Express Delivery Rates 1891-1980

By special messenger all the way (Service I)

1914 - cover with stamps used for Service I express fees, seldom seen
1d postal stationery letter card used for urgent message, uprated with 5d
adhesive for 1-2 mile double rate from Eastcheap to Chancery Lane

This was the original express service of 1891 and the most fundamental, as the fees for the other services were based on these charges. Packets were delivered by specially despatched messenger and charged by distance from the delivery office (and sometimes also by quantity and weight). Charges were prepaid by stamps on a special form, so letters in this class are generally unstamped. Surviving forms are rare, but the rates are given for reference (and because stamps affixed to the item by the sender could be allowed for, so letters stamped for these rates may occasionally be seen).

There were a wide range of additional services (for example replies, further service by same messenger, delivery from Chief Office), often charged as a new express service, and additional fees to cover such things as multiple packets to the same addressee, the messenger's waiting time at the address, and the use of a special conveyance (rail, bus, tram, cab), either at sender's request or where it was required for reasons of distance or weight (generally the actual fare in that case). The main fees are given below but there were a large number of rather obscure possible combinations and special cases!

Date Basic Fees Special Fees and Notes
(25 Mar)

POST 28/4
POST 30/2719
2d for first mile
3d each extra mile

in addition to full ordinary postage
Initially in London and 9 provincial towns, increasing to 40+ within a short time

Extended to delivery offices generally from 1st August
(1 Jan)

Circular 17 Dec 1891
3d per mile
1d for each 1lb (or part) after first 1lb
Ordinary postage no longer charged. Weight charge for packets over 1lb was in addition to mileage fee

Sunday delivery at all offices where a delivery of ordinary letters was made
(18 Jul)

Circular 18 Jul 1893
Multiple packets by one messenger, not all to same person at same address: 2d per extra packet

No more than 10 packets and weight limit 15lb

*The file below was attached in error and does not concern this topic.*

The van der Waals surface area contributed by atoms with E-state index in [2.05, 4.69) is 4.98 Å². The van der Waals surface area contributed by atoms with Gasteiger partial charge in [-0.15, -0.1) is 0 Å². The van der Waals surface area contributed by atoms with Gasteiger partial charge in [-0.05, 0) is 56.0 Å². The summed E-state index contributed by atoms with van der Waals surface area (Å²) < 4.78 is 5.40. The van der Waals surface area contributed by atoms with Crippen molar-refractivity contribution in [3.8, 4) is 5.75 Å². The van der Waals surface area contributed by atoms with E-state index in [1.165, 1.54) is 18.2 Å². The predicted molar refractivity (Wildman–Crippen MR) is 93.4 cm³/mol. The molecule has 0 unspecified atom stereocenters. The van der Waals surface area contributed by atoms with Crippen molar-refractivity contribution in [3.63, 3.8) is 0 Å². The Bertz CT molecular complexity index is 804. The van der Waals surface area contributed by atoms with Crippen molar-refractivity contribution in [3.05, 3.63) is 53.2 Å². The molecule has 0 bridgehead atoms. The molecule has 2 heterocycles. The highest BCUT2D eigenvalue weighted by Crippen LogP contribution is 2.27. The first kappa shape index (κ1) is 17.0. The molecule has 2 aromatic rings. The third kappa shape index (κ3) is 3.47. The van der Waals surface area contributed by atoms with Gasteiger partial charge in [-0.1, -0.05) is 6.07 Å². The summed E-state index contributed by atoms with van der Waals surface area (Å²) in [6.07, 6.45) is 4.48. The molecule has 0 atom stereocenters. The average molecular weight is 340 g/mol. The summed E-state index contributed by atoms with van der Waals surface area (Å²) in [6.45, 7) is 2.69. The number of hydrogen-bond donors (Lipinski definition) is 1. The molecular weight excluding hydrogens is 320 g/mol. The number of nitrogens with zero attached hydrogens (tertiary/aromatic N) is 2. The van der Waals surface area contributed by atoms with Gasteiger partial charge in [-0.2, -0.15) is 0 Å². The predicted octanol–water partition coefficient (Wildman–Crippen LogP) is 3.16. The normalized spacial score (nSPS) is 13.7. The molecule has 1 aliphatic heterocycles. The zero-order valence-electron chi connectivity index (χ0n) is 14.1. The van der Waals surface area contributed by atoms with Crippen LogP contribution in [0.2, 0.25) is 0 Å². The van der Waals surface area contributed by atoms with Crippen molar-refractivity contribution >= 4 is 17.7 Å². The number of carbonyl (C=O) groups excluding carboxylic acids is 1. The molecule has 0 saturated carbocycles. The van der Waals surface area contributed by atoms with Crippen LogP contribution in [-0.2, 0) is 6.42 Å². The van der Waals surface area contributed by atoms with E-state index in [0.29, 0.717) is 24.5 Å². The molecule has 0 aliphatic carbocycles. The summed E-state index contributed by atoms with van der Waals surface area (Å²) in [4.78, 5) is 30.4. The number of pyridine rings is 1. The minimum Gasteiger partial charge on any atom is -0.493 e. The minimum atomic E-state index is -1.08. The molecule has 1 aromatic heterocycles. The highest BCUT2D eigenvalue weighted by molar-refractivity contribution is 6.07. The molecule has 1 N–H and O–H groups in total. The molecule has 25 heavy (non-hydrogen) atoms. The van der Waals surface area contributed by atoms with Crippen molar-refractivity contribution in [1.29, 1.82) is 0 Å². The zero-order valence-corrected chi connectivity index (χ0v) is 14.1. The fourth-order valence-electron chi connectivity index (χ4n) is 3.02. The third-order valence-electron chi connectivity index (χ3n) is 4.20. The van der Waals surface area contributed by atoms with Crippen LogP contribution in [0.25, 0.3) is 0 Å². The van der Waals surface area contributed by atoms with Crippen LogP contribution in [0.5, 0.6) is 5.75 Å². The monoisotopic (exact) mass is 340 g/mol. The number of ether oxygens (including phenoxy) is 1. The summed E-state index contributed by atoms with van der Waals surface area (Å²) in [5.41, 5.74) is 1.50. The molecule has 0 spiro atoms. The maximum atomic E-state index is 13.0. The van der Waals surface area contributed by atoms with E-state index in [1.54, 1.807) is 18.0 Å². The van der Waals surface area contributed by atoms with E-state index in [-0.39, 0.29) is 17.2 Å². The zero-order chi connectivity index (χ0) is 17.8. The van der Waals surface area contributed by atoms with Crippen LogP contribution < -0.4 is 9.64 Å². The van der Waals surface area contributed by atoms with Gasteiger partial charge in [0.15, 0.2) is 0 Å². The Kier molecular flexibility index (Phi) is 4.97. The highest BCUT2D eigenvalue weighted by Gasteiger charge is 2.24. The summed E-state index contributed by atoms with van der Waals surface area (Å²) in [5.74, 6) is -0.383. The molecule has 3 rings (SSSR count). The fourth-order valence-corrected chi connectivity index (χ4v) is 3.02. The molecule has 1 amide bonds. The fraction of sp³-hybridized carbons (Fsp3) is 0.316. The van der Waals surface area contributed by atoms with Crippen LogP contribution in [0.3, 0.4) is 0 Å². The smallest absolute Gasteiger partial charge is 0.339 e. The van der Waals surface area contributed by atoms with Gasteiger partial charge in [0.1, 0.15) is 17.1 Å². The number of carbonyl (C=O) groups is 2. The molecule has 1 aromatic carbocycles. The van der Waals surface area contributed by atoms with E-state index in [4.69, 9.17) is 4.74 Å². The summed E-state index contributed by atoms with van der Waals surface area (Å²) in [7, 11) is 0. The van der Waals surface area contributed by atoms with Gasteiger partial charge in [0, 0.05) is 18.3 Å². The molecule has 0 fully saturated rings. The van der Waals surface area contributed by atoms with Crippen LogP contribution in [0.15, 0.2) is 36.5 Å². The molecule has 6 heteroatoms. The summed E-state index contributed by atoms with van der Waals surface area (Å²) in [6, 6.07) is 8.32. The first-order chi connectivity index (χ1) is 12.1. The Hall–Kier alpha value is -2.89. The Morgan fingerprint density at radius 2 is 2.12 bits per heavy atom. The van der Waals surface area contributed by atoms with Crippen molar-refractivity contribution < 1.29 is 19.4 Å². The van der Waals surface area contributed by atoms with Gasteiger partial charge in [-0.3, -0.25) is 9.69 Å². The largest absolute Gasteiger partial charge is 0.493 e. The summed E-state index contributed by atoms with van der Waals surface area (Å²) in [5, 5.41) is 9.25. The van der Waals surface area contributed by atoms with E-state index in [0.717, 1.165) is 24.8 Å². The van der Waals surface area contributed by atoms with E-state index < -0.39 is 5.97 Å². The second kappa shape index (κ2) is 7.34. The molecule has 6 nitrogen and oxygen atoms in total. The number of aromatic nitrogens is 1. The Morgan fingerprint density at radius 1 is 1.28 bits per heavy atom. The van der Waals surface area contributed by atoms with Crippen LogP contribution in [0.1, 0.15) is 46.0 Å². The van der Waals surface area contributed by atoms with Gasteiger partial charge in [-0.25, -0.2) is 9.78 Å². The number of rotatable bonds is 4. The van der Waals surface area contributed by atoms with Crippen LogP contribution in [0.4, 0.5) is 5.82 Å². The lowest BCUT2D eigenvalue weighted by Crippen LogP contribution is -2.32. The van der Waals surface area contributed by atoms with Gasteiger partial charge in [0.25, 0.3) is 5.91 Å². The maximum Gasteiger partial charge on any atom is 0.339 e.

(4 Oct)

Circular 4 Oct 1898
3d per mile
1d for each 1lb (or part) after first 1lb, to a maximum of 1s
Multiple packets fee: 1d per extra packet

Weight limit 20lb unless special conveyance used
(2 Jul)

Circular 26 Jun 1900
3d per mile
Weight charge abolished
(1 Oct)

Circular 25 Sep 1906
3d per mile
3d (flat fee) on any packet over 1lb
Weight fee was not charged when a special conveyance was used
(1 Jun)

Circular 27 May 1919
Guide 1 Jul 1919
6d per mile
3d (flat fee) on any packet over 1lb
The July 1919 Post Office Guide gave a weight fee of 6d also, but as this is not mentioned in the Post Office Circular announcing the mileage fee increase, and in later Guide editions the fee is given as 3d, it is regarded here as a typo
(1 Jan)

Circular 14 Dec 1932
6d per mile
Weight charge abolished
(1 Jan)

Circular 26 Oct 1955
1s per mile
Multiple packets fee: 2d per extra packet
(1 Oct)

SG Spec vol 3
Multiple packets fee: 3d per extra packet
(17 May)

SG Spec vol 3
3s per mile
Multiple packets fee: 4d per extra packet
(15 Feb)

20p per mile

Multiple packets fee: 3p per extra packet
(24 Jun)

50p per mile

(13 Jun)

Multiple packets fee: 4p per extra packet
(27 Jul)
Last day of service

Special delivery in advance of the ordinary mail at addressee's request (part of Service II originally, later Service III)

1898 - stamped to order Service III envelope printed for large restaurant at
Ludgate Station (for orders?) 1d embossed stamp covered sender's postage
This service was introduced along with the changes above from 18th July 1893. It allowed persons to apply to have packets addressed to them delivered by special messenger in advance of the ordinary mails.

Rates were the same as for standard express delivery (Service I); the charges on at least one packet had to be paid by stamps attached to a special form. (Examples of this are known.)

Circular 18 Jul 1893

Express delivery of telephoned messages (originally called Service IV, from 1921 Service V)

1908 - telephone express envelope used in Torquay
This service enabled a telephone subscriber to call the delivery office and dictate a letter, which would be sent out by express messenger in a specially printed envelope.

In addition to the charges for the call and the express delivery (at Service I rates), there was a 'writing down' fee of 3d for up to 30 words and 1d for every additional 10 words. It was introduced in July 1893 and ceased as of 1st January 1956.
SG Spec vol 1-3